Here’s my summary of the key events overnight that affect New Zealand, with news that even more revelations about cheating are emerging from VW.
But first, American employers maintained a steady pace of hiring in October and a jump, especially in new orders, buoyed activity in the services sector, suggesting their economy was ready for a first interest rate hike from the Fed in December. Reinforcing the theme was a smaller US trade deficit in September, the smallest in 7 months, with exports up and imports down. Even Janet Yellen said the American economy was ‘performing well’ and ready for the start of rate hikes.
At the same Congressional hearing, she said that while the state of big US banks has “strengthened considerably” since the crisis, they still have “substantial compliance and risk-management issues”.
China’s stock markets soared yesterday with the Shanghai index up more than +4% and the Shenzhen index up +5%. But the move was prompted by official comments published yesterday – that were apparently made five months ago.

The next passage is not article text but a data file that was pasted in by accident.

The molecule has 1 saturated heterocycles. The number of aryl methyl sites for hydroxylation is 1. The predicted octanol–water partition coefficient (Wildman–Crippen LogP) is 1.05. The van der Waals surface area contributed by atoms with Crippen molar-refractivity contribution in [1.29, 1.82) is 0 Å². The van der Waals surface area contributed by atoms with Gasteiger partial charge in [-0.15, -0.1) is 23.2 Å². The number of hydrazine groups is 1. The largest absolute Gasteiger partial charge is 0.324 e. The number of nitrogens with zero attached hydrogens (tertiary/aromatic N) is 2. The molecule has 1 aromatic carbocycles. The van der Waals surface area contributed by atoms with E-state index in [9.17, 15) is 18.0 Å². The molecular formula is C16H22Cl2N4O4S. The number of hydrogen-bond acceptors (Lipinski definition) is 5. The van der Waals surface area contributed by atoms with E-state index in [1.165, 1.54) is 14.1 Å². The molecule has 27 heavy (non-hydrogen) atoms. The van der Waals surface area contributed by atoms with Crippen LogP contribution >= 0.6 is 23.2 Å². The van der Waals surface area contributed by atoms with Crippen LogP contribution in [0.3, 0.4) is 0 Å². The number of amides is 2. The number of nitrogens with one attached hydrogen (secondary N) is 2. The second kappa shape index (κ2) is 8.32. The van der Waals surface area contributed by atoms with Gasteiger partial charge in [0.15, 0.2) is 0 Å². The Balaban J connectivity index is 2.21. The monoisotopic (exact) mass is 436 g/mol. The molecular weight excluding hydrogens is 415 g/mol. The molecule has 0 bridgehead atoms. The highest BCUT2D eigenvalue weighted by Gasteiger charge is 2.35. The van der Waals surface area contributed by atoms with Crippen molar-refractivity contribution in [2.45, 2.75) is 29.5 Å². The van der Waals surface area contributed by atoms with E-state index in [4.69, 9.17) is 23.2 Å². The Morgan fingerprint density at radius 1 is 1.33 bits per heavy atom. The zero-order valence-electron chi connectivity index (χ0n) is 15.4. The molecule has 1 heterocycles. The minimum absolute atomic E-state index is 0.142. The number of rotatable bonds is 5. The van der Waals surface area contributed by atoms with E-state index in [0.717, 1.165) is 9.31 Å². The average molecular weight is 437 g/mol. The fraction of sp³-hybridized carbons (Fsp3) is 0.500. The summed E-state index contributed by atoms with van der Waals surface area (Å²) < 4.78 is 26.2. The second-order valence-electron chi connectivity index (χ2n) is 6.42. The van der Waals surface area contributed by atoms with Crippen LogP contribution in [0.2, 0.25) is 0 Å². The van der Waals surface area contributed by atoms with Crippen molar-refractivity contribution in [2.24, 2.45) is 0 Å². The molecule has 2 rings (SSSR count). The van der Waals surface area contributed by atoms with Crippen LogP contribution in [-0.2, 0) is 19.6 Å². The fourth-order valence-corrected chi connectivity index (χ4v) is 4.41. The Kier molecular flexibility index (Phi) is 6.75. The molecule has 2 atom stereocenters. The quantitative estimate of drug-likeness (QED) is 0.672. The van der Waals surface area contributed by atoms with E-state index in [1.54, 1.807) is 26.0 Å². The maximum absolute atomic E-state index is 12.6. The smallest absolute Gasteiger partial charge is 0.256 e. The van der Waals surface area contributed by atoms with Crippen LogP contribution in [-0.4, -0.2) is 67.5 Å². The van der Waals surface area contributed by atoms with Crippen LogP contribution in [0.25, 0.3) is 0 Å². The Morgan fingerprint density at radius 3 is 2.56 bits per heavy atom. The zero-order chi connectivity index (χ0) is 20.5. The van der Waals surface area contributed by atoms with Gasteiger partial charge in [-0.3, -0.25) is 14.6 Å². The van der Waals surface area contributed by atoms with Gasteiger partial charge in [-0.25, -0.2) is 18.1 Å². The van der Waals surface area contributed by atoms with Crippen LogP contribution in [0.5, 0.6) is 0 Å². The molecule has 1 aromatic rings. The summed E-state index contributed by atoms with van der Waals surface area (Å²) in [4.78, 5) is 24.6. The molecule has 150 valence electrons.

In Europe, and ironically ahead of the UN climate conference in Paris, the pressure on Volkswagen has been raised to new levels after it was revealed that the carmaker has also cheated on CO2 emissions and fuel economy results. The crisis at one of the world’s largest industrial enterprises now threatens its very existence. The crisis is also not helping Europe’s reputation for advanced engineering.
In New York today, the UST 10yr yield benchmark has held at 2.20%.
The US benchmark oil price has also slipped today, now at US$46/barrel, and the Brent benchmark is at US$49/barrel. American crude oil stocks jumped last week. Ethanol production is soaring too despite low prices. Fuel everywhere.
The gold price also fell overnight, now at US$1,112/oz.
The New Zealand dollar starts today about 1c lower on a stronger US dollar and reaction to both lower dairy prices and the weaker local jobs report yesterday. It is now at 65.8 US¢, at 92.1 AU¢, and at 60.6 euro cents. The TWI-5 is at 71.1.
If you want to catch up with all the local changes yesterday, we have an update here.
The easiest place to stay up with event risk today is by following our Economic Calendar here »